Delphine Plisson’s backstory begins in regional France, then ESG Business School Paris, followed by a year in New York and LA to learn English. “I had a fascination with food stores such as Dean & Deluca and Joan’s on Third in LA and wondered why there was nothing like them in France”.
Returning to France, Plisson was hired by Yves Saint Laurent to present his fur collection. “A beautiful man”, she sighs. A post with Agnes b followed, then a managerial position with the Group Maje, Claudie Pierlot, and Sandro.
But the call of the culinary never stopped, and, “when I reached 40 I decided to change my life, I believe if you can dream it you can do it”. Two hundred meetings with banks and backers later, Delphine was on a French road trip checking out farmers and producers to supply the crumbling old bicycle depot she was about to transform into Maison Plisson. “My concept is to bring together the best French food artisans all in one place”, she explains.
We look around and from the cinders of the bike shed Maison Plisson has risen, with Prouvé style décor by architects Julie Lafortune and Nicolas André. “In the 60-seat restaurant all the food comes from within a 200 mile radius of Paris”. We’re open 7/7 and there’s hot croissants at 7:30 in the morning, fresh muesli, detox juices and L’Arbre à Café coffee by Hippolyte Courty. I love products and want to share them with my customers, so we have lots of tastings; the last one was Crème Chantilly”.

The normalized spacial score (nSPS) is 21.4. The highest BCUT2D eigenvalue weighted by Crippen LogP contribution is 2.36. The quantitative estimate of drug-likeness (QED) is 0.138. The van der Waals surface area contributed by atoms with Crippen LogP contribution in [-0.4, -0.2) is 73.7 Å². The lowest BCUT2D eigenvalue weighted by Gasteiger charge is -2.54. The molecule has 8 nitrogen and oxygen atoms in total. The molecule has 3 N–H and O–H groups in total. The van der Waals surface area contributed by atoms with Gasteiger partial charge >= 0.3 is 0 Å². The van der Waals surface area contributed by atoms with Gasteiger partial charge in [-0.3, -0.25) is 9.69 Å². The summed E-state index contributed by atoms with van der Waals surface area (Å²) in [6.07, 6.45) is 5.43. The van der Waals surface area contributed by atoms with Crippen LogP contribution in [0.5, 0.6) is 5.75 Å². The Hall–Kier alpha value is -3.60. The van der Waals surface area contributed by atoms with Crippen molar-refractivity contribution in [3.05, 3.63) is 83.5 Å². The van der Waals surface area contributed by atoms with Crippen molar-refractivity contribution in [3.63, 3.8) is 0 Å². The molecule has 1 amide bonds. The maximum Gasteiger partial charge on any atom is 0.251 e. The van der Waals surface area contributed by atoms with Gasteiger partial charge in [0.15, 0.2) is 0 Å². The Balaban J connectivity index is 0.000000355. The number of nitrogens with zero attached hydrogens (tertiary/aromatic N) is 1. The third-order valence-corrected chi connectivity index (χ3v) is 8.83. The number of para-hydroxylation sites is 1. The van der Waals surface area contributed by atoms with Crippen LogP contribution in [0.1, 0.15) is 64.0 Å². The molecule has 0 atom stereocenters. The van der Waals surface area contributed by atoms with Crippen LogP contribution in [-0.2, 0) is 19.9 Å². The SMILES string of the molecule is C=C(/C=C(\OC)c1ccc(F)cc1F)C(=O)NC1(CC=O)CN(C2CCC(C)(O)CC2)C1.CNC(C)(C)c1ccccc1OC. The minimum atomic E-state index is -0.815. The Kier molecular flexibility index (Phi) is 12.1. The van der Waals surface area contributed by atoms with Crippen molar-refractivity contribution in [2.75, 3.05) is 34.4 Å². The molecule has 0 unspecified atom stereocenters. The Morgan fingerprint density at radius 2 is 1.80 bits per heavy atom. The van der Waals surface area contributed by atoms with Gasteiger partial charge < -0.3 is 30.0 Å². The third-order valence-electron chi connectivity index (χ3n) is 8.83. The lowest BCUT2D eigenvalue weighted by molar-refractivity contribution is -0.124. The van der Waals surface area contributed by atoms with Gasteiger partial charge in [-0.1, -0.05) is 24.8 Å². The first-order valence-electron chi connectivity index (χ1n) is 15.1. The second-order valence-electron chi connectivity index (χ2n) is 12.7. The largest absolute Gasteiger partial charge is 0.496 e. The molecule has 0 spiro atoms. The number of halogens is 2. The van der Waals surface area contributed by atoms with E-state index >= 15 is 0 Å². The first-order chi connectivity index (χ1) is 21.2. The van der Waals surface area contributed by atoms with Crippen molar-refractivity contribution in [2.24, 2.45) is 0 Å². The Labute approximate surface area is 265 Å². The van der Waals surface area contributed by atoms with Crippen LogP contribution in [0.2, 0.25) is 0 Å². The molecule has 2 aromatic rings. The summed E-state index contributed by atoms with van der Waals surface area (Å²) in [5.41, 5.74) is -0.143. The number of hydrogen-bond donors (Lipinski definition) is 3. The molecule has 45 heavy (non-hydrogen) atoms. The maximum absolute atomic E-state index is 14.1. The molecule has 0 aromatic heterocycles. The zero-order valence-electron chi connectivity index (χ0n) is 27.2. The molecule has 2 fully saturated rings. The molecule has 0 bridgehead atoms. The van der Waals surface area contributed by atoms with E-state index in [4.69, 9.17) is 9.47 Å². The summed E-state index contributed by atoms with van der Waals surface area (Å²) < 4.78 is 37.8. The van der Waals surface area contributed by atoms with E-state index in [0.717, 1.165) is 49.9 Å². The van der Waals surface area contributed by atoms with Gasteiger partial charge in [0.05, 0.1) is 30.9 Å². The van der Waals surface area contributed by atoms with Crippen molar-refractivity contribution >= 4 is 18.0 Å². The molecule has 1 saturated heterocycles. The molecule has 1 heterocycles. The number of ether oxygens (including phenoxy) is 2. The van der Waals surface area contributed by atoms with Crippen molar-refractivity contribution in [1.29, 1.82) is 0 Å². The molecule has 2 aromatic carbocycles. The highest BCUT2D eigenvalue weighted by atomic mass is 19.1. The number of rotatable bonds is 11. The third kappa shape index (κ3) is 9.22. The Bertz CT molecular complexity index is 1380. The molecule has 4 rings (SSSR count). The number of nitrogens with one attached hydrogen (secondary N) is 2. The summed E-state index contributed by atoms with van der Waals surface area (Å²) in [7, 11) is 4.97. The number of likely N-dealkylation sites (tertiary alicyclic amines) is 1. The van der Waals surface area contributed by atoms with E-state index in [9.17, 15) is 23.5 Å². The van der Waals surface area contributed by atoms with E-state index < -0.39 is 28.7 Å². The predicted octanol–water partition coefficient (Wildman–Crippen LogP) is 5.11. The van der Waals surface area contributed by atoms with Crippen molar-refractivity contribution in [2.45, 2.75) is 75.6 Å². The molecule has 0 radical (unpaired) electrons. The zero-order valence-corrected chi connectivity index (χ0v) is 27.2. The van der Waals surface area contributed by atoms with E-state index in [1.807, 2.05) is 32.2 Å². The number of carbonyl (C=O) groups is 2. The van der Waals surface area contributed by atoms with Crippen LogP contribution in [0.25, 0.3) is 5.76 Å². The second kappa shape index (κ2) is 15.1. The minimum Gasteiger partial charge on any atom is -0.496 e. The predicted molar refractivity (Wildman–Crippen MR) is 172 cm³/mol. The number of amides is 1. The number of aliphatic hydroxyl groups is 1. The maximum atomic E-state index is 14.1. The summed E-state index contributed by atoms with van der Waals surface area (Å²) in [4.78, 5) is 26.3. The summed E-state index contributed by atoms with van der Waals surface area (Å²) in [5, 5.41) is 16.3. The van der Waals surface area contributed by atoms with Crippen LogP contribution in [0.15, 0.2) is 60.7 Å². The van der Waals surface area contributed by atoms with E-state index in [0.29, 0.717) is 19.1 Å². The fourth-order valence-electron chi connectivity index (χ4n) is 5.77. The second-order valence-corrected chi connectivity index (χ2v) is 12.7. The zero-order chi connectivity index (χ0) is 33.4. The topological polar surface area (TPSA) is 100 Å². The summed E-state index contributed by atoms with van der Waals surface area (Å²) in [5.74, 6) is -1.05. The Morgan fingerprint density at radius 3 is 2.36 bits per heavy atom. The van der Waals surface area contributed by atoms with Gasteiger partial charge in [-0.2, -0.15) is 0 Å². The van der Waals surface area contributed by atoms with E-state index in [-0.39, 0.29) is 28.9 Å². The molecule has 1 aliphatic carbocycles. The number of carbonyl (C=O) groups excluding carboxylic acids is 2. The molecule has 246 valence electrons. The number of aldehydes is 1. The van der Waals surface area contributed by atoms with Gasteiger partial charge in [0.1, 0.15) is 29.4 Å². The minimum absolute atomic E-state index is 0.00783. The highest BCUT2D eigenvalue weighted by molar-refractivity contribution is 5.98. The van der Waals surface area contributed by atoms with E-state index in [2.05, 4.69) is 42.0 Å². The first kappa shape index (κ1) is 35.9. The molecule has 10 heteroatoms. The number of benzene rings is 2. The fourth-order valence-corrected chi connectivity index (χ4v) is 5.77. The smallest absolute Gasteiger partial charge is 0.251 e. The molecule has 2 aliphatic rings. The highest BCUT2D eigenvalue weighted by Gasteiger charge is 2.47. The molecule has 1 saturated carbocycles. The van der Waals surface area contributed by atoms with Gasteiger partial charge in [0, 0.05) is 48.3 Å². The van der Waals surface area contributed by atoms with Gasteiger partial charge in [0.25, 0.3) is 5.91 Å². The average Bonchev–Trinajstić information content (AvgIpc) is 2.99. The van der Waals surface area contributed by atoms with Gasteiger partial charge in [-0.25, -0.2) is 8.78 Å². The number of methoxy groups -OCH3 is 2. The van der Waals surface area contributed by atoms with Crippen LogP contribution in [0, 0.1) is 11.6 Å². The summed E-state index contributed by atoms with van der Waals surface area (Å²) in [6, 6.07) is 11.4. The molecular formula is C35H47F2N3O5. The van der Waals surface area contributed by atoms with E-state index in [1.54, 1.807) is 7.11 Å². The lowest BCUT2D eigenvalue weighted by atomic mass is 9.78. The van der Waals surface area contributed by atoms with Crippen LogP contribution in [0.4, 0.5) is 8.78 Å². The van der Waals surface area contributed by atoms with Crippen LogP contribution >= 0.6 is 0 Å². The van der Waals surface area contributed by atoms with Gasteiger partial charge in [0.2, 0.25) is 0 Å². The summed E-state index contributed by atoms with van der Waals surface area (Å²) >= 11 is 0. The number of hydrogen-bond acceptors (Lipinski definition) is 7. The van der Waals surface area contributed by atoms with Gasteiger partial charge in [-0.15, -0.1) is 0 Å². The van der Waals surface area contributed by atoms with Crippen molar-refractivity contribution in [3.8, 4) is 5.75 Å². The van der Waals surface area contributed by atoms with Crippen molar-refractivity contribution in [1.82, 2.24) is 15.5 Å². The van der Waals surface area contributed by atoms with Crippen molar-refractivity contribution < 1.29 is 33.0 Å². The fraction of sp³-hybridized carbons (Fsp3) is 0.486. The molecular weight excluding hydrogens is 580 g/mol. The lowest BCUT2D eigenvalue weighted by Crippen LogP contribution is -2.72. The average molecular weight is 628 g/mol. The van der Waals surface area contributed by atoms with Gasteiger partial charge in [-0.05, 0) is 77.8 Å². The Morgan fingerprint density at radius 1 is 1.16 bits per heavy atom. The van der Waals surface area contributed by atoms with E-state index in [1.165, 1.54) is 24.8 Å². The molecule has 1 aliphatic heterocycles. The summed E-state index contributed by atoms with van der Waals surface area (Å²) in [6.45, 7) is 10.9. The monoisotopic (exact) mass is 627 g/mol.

The adjacent two-level market, with a well-stocked basement wine cellar, showcases artisans and exceptional products from Meilleur Ouvrier de France (MOF) butcher Didier Massot (Wagyu Beef at 280€ kilo0; seasonal cheeses by Ludovic Galfione; and breads and pastries by Benôit Castel.
“We deliver locally for a small fee (3€) and it’s free to expectant mothers. There’s nothing worse than having to carry parcels when you’re pregnant, non?”
Bruno Doucet brings out a delicious dish of signature vanilla rice pudding topped with caramelized dried fruits, his grandmother’s recipe (7€). “You can fall in love with a dish”, insists Delphine. “I used to take my Agnes b clients for lunch at La Régalade, Bruno Doucet’s restaurant, on rue Saint Honoré. I always ordered rice pudding, it became addictive. One day I wrote Bruno a note with the bill, saying “I’m in love with you, and your rice pudding, adding my phone number. He called me, and, not long afterwards, we moved in together! Although they are no longer an item, Delphine says, “he still brings rice pudding, it’s supposed to be for the children, but I always eat it. I don’t trust anyone that doesn’t love food!”
I ask Delphine if there will be more Maison Plissons? “Why not”, she replies. “I could see this concept working in London, New York, Dubai. We’ve got a great concept that will translate very well”.